Hawthorn bridged a contemporary and traditional aesthetic throughout the house, commissioning custom pieces to impart a more personal, artisanal quality to the interiors. The intimate space to the left of the main entry is a case in point. It had been empty for years until Hawthorn and Edwards decided to create a music room where the couple’s teenage sons could play the piano. A seating arrangement by the fireplace, along with a two-sided sofa of Hawthorn’s design, can accommodate a large group during a party, or provide a cozy family gathering spot. A blend of rich fabrics and a wool and silk rug, along with a commissioned abstract by Virginia artist Lisa Tureson, add the finishing touches.

Hawthorn designed a custom cabinet to house Sherry Edwards’s beloved teapot collection, which before had been scattered throughout the house. Working with Indiana-based artisan Keith Fritz, she embellished its glass doors using a motif reminiscent of the transoms in the home’s foyer. “It fit in beautifully because it had those subtle cues of other things going on in the house that were classic, but in a more modern way,” says Hawthorn. The owners additionally commissioned two consoles that now grace the living room, designed and fabricated by Keith Fritz in a rare antique veneer.

Denis and Edwards, who own a Canadian lake home and enjoy the wooded surroundings of their Virginia residence, gravitated to art and accessories that celebrate nature. Hawthorn evoked the outdoors in the dining room with an antique garden armillary displayed on a pedestal, decorative spheres made of oyster shells, a large mother-of-pearl bowl—and John Matthew Moore’s dramatic birch painting. 

The nature theme plays on in the breezeway connecting the sunroom to the great room. After hanging a painting of a loon in the space, Hawthorn and her clients decided to pay further homage to avian life. They commissioned a collection of lifelike decoys to adorn the shelves and found antique prints of duck eggs at Avery Fine Art. “We live near Great Falls National Park and thought we’d put pieces in here that give us a feel for nature,” says Edwards.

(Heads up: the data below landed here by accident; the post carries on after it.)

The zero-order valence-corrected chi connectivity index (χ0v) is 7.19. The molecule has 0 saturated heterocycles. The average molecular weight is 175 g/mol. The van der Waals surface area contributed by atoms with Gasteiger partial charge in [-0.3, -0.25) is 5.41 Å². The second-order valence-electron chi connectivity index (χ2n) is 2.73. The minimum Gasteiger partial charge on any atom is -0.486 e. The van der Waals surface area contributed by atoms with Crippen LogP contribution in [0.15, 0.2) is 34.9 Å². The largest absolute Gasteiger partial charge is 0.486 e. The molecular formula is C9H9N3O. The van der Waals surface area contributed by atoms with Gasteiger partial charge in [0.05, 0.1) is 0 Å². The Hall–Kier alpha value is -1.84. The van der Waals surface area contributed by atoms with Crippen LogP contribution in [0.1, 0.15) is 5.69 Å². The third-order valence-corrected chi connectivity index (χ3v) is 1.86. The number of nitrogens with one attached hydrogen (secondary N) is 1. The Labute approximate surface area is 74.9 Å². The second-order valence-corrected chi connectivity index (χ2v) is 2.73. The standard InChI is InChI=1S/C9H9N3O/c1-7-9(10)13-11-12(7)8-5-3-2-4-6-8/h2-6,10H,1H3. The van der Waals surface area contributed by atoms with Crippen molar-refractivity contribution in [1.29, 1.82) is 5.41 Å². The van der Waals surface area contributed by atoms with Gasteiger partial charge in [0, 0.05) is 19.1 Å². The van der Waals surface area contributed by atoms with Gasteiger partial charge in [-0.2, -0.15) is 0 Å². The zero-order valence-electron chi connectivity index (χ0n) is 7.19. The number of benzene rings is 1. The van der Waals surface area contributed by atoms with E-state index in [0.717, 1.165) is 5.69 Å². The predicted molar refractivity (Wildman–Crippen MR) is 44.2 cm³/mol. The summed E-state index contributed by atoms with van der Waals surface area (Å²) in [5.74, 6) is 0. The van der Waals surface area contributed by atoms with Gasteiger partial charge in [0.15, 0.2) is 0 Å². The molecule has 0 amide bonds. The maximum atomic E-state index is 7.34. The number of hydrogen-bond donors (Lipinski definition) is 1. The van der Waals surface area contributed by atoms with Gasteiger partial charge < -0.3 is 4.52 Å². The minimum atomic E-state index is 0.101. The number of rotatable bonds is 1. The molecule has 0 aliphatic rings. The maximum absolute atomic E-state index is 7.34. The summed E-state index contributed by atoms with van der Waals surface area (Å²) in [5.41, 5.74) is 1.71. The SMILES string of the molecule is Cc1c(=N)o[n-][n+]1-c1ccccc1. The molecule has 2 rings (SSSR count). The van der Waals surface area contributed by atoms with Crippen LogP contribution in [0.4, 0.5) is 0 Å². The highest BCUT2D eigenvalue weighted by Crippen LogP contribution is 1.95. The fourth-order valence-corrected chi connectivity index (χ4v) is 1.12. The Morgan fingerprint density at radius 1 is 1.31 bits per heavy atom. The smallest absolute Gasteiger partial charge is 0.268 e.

The great room is a cozy gathering spot where four recliners get plenty of use during hockey season. A custom ottoman makes the perfect footrest or table for casual meals by the fire. The room’s vaulted ceiling, wooden beams and stone hearth lend it a rustic feel, which Hawthorn reinforced by painting the white walls in warm ochre. 

Edwards and Denis are thrilled with their finished home, which suits their needs whether they are hosting a charity fundraiser or reading in one of their comfortable seating areas. Edwards credits Hawthorn with pushing them out of their comfort zone in furniture and art selections. “I spent my whole life in numbers as an economist at the Federal Reserve—not thinking about art,” she admits. “Working with Barbara has opened up my horizons.” 

Kenneth M. Wyner is a Takoma Park, Maryland, photographer.

INTERIOR DESIGN: BARBARA HAWTHORN, Barbara Hawthorn Interiors, McLean, Virginia. ARCHITECTURE: BILL SUTTON, Sutton Yantis Associates Architects, Vienna, Virginia. RENOVATION CONTRACTOR: GREAT FALLS CONSTRUCTION, Great Falls, Virginia.